Australia exports all its uranium production to countries within its network of bilateral safeguards agreements, which now total 43. These agreements ensure that Australian uranium is only used for peaceful purposes and does not contribute to any military applications. Australian mining companies supply uranium under long-term contracts to electricity utilities in North America, Europe and Asia. In 2019, Australia exported 3,875 PJ (6,919 ktU), which was a 20 per cent increase compared to the previous year.

World resources

The Organisation for Economic Co-operation and Development Nuclear Energy Agency and the International Atomic Energy Agency (OECD NEA and IAEA) describe 15 uranium deposit types. The largest tonnages are the sandstone, Proterozoic unconformity and Polymetallic iron-oxide breccia complex deposits (OECD-NEA and IAEA, 2020).

World Reasonably Assured Resources (RAR) of uranium recoverable at less than US$130/kgU were estimated at approximately 3,791 million tonnes (Mt) in 2020 (OECD NEA and IAEA, 2020). Australia accounts for approximately 31 per cent of this global inventory (Figure 7) (Table 1).

Extracting the latent energy value of thorium in a cost-effective manner is a challenge and requires considerable investment in research and development (World Nuclear Association, 2017). Another challenge is that thorium can only be used as a fuel in conjunction with a fissile material such as recycled plutonium.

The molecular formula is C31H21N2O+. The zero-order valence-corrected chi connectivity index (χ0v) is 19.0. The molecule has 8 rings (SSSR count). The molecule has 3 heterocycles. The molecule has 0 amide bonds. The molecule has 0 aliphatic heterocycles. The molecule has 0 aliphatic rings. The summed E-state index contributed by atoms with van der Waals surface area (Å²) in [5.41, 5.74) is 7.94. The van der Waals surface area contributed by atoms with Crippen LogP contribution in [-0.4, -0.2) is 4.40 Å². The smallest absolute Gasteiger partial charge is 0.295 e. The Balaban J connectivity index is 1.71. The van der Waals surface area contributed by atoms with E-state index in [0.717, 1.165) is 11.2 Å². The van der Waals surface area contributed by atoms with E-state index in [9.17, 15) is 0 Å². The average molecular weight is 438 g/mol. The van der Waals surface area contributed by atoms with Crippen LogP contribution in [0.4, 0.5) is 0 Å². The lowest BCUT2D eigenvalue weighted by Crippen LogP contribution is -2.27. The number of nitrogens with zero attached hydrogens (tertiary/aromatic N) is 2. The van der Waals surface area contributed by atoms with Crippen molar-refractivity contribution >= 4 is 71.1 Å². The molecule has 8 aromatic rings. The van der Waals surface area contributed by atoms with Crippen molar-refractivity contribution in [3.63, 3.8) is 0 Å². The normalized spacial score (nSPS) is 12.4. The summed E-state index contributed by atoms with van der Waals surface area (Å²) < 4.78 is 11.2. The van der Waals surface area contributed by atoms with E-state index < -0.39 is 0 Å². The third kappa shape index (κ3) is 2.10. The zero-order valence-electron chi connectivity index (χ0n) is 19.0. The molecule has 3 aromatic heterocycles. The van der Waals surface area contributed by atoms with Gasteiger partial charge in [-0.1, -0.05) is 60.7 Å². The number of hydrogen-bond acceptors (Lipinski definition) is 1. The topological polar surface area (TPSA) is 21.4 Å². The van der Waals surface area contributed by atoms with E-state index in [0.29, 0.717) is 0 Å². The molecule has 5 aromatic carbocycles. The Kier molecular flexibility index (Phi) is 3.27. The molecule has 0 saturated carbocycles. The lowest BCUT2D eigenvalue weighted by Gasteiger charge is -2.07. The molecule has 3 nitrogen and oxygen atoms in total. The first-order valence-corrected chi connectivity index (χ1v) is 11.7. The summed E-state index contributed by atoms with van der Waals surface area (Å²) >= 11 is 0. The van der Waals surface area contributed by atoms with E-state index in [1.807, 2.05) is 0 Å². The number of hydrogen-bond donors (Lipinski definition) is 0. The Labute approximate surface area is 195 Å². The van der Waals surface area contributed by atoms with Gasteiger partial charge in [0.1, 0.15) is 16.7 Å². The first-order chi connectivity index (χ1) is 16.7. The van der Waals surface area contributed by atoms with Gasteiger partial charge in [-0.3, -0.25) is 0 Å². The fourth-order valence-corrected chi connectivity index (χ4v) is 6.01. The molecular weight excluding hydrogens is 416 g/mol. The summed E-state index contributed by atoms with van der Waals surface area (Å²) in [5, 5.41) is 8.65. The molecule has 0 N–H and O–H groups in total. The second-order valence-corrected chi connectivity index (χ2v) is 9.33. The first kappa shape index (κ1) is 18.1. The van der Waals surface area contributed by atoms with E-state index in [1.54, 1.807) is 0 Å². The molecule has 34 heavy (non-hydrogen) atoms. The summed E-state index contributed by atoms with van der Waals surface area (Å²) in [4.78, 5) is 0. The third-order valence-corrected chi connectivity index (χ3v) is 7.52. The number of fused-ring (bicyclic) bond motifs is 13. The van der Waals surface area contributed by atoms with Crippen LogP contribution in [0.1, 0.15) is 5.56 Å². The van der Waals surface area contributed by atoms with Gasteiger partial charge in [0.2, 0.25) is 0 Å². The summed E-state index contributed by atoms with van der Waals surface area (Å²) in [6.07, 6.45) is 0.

Thorium-fuelled reactors have previously operated to generate electricity at Hamm-Uentrop in Germany (300 MWe, 1983–1989), at Peach Bottom (40 MWe, 1967–1974), Fort St Vrain (330 MWe, 1976–1989) and Shippingport (60 MWe, 1977–1982) in the United States (World Nuclear Association, 2017), with India having a longstanding program to develop thorium-based reactors. India has one small test facility in operation with a network of larger commercial facilities planned (World Nuclear Association, 2019; Power, 2019).

However, as international research into associated technologies tends to be small scale and intermittent (e.g. New Scientist, 2017), commercial use of thorium as a nuclear reactor fuel is still some decades away.

Table 1. Key uranium statistics

  Unit Australia 2018 Australia 2019 OECD 2018 World 2018
Identified RAR recoverable at <US$130/kg U t U 1,183,900 na 1,749,200 3,791,700
Share of World % 31.0 na 46.0 100
World Ranking   1 na na na
Annual production PJ 3,655 3,703 7,749 29,969
t U 6,526 6,613 13,838 53,516
Share of world % 12.2 na 25.9 100
World ranking no. 3 3 2 na
CAGR from 2009 % na -2.9 na na
Annual exports PJ 3,235 3,875 na na
t U 5,776 6,919 na na
Export value A$b 0.6 0.7 na na

Notes: t = tonne. PJ = petajoule. RAR = Reasonably Assured Resources. CAGR = compound annual growth rate. OECD = Organisation for Economic Co-operation and Development countries. na = not available or not applicable. Source: Resources and production data from OECD NEA and IAEA (2020) Uranium 2020: Resources, Production and Demand, NEA No. 7551; export data from Department of Industry, Science, Energy and Resources (2020) Resources and Energy Quarterly, December 2020.


Department of Industry, Science, Energy and Resources 2020. Resources and Energy Quarterly, December 2020 (last accessed 27 April 2021).

New Scientist 2017. Thorium could power the next generation of nuclear reactors (last accessed 28 April 2021).

Organisation for Economic Co-operation and Development Nuclear Energy Agency and International Atomic Energy Agency (OECD NEA and IAEA) 2020. Uranium 2020: Resources, Production and Demand (last accessed 27 April 2021).

Power 2019. Indian-designed nuclear reactor breaks record for continuous operation (last accessed 28 April 2021).

World Nuclear Association 2017. Thorium (last accessed 28 April 2021).

World Nuclear Association 2019. Nuclear Power in India (last accessed 28 April 2021).

Data download

Australia’s Energy Commodity Resources: 2018 and 2019 Data Tables.